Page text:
It was all Boro could do to just to hang on.
But the game changed on another controversial moment from the officials.
On 55 minutes Lallana looked like getting in one-on-one with the keeper and was tripped just outside the area. Seb Hines was the offender and had only just been booked.
A straight red was debatable, but surely a yellow would be in order to reduce Boro to ten men.
Referee Tony Bates disagreed.
The only justification could surely have been that, with Joe Bennett storming across the front of the area to try and reach Lallana, Bates wasn’t totally sure who committed the foul.
It was a big call.
Boro kept their full compliment on the pitch, Lambert drilled the free kick narrowly wide and suddenly Boro had a sense of belief and the crowd behind them.
They used it to good effect as they went on to win.
Davis turned wide Tony McMahon’s long-range free kick but there was nothing he could on 77 minutes to prevent Marouane Zemmama from scoring what the winner.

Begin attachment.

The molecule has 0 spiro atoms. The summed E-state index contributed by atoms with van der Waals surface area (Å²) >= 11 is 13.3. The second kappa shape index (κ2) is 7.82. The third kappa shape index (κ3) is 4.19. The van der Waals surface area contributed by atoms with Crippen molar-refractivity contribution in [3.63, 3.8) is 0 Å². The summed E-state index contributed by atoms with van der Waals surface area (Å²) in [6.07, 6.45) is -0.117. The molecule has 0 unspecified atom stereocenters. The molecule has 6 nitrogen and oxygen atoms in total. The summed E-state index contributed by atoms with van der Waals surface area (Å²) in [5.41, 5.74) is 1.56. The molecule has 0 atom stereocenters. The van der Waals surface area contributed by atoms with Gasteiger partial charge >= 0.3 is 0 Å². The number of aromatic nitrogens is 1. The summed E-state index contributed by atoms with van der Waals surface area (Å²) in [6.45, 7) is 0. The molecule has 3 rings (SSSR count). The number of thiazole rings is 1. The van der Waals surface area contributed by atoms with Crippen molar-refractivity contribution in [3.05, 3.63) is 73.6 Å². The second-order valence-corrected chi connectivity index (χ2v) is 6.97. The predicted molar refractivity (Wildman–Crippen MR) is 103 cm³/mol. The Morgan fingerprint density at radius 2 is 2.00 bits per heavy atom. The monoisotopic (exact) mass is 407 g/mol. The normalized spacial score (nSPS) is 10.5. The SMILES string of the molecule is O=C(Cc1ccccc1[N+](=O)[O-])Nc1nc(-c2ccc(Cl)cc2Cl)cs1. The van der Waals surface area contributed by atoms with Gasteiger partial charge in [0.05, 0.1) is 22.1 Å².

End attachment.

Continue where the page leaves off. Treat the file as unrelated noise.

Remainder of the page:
It was a central free kick, some 20 yards out, that Zemmama got up and down over the wall and to Davis’ right side, with the keeper diving at full stretch but unable to keep out a well executed set piece.
The award of the free kick was again disputed, Jose Fonte undoubtedly committing a foul but believing he had suffered an infringement in the build up.
Sub Guly do Prado rifled a shot over in the closing stages but Saints were to lose and eke this out for a little longer yet.
It’s never easy.